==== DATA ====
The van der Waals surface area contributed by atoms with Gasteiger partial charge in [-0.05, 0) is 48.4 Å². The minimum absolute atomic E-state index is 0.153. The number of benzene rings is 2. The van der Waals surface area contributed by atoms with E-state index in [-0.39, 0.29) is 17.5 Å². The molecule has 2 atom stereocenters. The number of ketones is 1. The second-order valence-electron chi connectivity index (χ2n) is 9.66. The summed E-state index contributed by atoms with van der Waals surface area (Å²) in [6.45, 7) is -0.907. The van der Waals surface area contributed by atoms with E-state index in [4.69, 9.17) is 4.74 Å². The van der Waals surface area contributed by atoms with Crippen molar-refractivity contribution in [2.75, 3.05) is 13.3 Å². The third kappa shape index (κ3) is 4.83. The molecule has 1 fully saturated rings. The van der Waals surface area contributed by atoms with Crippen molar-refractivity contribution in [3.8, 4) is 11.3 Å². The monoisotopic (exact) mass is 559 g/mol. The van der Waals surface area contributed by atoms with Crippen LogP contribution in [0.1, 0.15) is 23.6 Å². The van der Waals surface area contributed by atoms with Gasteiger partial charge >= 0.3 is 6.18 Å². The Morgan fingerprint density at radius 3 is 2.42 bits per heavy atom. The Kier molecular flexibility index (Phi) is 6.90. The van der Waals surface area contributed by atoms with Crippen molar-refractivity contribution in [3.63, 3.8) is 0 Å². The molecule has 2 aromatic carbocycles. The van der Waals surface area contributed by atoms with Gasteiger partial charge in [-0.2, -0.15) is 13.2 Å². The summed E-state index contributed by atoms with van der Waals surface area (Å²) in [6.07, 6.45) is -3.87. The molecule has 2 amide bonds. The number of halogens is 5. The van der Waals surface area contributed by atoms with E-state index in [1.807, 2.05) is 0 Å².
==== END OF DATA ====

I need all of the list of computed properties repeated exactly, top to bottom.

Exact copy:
The van der Waals surface area contributed by atoms with Gasteiger partial charge in [-0.05, 0) is 48.4 Å². The minimum absolute atomic E-state index is 0.153. The number of benzene rings is 2. The van der Waals surface area contributed by atoms with E-state index in [-0.39, 0.29) is 17.5 Å². The molecule has 2 atom stereocenters. The number of ketones is 1. The second-order valence-electron chi connectivity index (χ2n) is 9.66. The summed E-state index contributed by atoms with van der Waals surface area (Å²) in [6.45, 7) is -0.907. The van der Waals surface area contributed by atoms with E-state index in [4.69, 9.17) is 4.74 Å². The van der Waals surface area contributed by atoms with Crippen molar-refractivity contribution in [2.75, 3.05) is 13.3 Å². The third kappa shape index (κ3) is 4.83. The molecule has 1 fully saturated rings. The van der Waals surface area contributed by atoms with Crippen molar-refractivity contribution in [3.8, 4) is 11.3 Å². The monoisotopic (exact) mass is 559 g/mol. The van der Waals surface area contributed by atoms with Crippen LogP contribution in [0.1, 0.15) is 23.6 Å². The van der Waals surface area contributed by atoms with Gasteiger partial charge >= 0.3 is 6.18 Å². The Morgan fingerprint density at radius 3 is 2.42 bits per heavy atom. The Kier molecular flexibility index (Phi) is 6.90. The van der Waals surface area contributed by atoms with Crippen molar-refractivity contribution in [3.63, 3.8) is 0 Å². The molecule has 2 aromatic carbocycles. The van der Waals surface area contributed by atoms with Gasteiger partial charge in [-0.2, -0.15) is 13.2 Å². The summed E-state index contributed by atoms with van der Waals surface area (Å²) in [6.07, 6.45) is -3.87. The molecule has 2 amide bonds. The number of halogens is 5. The van der Waals surface area contributed by atoms with E-state index in [1.807, 2.05) is 0 Å².